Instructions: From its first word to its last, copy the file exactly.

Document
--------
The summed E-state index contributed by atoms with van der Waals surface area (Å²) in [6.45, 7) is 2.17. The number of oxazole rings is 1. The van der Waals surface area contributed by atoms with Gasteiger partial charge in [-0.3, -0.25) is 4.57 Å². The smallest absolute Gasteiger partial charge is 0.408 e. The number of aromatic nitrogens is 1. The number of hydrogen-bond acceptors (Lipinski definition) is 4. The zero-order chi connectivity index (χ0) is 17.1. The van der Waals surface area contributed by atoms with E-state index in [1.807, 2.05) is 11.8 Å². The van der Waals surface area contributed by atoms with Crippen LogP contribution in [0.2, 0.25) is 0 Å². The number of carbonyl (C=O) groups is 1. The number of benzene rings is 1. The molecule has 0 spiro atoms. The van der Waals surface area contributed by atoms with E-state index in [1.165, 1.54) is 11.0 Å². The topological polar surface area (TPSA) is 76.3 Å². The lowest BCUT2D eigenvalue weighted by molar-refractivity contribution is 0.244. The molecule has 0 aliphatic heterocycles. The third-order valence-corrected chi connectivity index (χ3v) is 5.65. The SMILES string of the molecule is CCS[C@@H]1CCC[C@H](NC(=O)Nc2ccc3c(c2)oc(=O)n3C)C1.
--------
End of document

The summed E-state index contributed by atoms with van der Waals surface area (Å²) in [6.45, 7) is 2.17. The number of oxazole rings is 1. The van der Waals surface area contributed by atoms with Gasteiger partial charge in [-0.3, -0.25) is 4.57 Å². The smallest absolute Gasteiger partial charge is 0.408 e. The number of aromatic nitrogens is 1. The number of hydrogen-bond acceptors (Lipinski definition) is 4. The zero-order chi connectivity index (χ0) is 17.1. The van der Waals surface area contributed by atoms with E-state index in [1.807, 2.05) is 11.8 Å². The van der Waals surface area contributed by atoms with Crippen LogP contribution in [0.2, 0.25) is 0 Å². The number of carbonyl (C=O) groups is 1. The number of benzene rings is 1. The molecule has 0 spiro atoms. The van der Waals surface area contributed by atoms with E-state index in [1.165, 1.54) is 11.0 Å². The topological polar surface area (TPSA) is 76.3 Å². The lowest BCUT2D eigenvalue weighted by molar-refractivity contribution is 0.244. The molecule has 0 aliphatic heterocycles. The third-order valence-corrected chi connectivity index (χ3v) is 5.65. The SMILES string of the molecule is CCS[C@@H]1CCC[C@H](NC(=O)Nc2ccc3c(c2)oc(=O)n3C)C1.